Meet the Model – Biff the Brown Hare , Lepus europaeus
Words by Peter Hanscomb , Photography by Natasha Weyers.
Say hello to Biff the Brown Hare ,
The Brown hare is one of the largest of the lagomorphs. Its head and body length can range from 60 to 75 cm. The Brown hares weight is typically between 3 and 5 kg The hare’s elongated ears range from 9.4 to 11.0 cm in length. It also has long hind feet that have a length of between 14 and 16 cm. They are distinguished from other leporids (hares and rabbits) by their longer legs, wider nostrils and active young.
Rabbits live underground in burrows or warrens, while hares live in simple nests above the ground, and usually do not live in groups. Hares are generally larger than rabbits, with longer ears, and have black markings on their fur. Hares have not been domesticated, while rabbits are raised for food and kept as house pets. Hares do not bear their young below ground in a burrow as do other leporids, but rather in a shallow depression or flattened nest of grass called a form. Young hares are adapted to the lack of physical protection, relative to that afforded by a burrow, by being born fully furred and with eyes open.
Hares primarily live in open fields with scattered brush for shelter. They require cover, such as hedges, ditches and permanent cover areas, because these habitats supply the varied diet they require, and are found at lower densities in large open fields.In mainly grass farms their numbers are raised when there are improved pastures, some arable crops and patches of woodland. They are seen less frequently where foxes are abundant or where there are many buzzards.
Hares are primarily nocturnal and spend a third of their time foraging. During daytime, a hare hides in a depression in the ground called a “form” where it is partially hidden. Hares can run 40 MPH and when it’s in danger , It uses it’s speed to outrunning them in the open. In the wild , the Brown hares can live for as long as twelve years.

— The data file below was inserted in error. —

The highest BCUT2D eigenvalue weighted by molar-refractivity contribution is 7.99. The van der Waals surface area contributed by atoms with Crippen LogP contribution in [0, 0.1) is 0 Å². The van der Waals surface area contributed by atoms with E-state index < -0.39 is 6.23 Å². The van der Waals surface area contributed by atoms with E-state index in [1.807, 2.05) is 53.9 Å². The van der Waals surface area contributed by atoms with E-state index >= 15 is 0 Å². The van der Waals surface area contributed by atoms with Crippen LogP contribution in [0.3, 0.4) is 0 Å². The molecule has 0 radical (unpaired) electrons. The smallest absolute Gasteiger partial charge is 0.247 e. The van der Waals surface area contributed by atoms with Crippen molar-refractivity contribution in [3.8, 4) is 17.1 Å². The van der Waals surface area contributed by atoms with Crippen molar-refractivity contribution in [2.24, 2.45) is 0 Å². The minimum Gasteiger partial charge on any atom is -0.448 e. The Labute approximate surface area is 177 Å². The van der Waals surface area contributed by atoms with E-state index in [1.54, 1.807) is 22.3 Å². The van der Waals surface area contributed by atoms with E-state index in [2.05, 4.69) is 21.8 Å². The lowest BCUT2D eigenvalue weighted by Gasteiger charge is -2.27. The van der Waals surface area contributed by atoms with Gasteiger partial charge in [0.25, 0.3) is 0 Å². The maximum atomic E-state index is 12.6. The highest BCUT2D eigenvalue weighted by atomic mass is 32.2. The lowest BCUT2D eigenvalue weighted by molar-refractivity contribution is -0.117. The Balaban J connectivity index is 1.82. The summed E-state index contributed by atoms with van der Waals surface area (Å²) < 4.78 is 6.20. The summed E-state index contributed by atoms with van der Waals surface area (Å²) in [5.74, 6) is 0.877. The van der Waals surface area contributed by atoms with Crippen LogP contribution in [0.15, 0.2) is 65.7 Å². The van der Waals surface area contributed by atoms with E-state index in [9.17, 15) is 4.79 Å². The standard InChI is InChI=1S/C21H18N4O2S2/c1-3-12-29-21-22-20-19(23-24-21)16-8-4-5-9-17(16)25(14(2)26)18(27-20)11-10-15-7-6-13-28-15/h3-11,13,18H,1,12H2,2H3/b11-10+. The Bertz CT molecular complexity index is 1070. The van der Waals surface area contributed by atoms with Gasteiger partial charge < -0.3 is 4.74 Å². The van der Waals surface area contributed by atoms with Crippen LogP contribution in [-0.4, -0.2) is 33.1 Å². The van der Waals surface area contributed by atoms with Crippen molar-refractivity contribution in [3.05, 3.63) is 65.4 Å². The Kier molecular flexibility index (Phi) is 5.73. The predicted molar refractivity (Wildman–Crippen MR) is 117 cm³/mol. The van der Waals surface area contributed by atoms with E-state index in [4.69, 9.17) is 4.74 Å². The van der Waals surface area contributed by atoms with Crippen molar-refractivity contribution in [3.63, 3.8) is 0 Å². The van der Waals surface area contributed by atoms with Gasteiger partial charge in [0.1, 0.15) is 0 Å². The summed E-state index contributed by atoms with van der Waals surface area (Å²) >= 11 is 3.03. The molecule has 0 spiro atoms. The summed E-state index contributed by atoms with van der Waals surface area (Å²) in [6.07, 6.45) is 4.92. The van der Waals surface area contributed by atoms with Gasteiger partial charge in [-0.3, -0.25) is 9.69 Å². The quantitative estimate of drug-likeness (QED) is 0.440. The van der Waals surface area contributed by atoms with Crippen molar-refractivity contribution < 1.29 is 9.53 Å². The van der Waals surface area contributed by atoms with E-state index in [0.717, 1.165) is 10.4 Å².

Brown hares are primarily herbivorous. During the spring and summer, they feed on soy, clover and corn poppy as well as grasses and herbs.They also eat twigs, buds and the bark of shrubs and young fruit trees during winter. Compared to the European rabbit, food passes through the gut more rapidly in the hare, although digestion rates are similar. They sometimes eat their own green, faecal pellets to recover undigested proteins and vitamins.
Females have six-weekly reproductive cycles and are receptive for only a few hours at a time, resulting in intensive competition among the local bucks. March brings the peak in the breeding season during which males will fight or box for the right to mate with the females. The female will also box with males to ward off unwanted attention. These boxing matches can be vicious and lead to scares and injuries as the hares confront each over boxing with their front paws.
The Brown hares breeding season which lasts from January to August. Females, or does, can become pregnant during the whole breeding season whilst the males, or bucks, are fertile all year round. Peak reproductive activity occurs in March and April, when the majority of females may be pregnant, with three or more babies.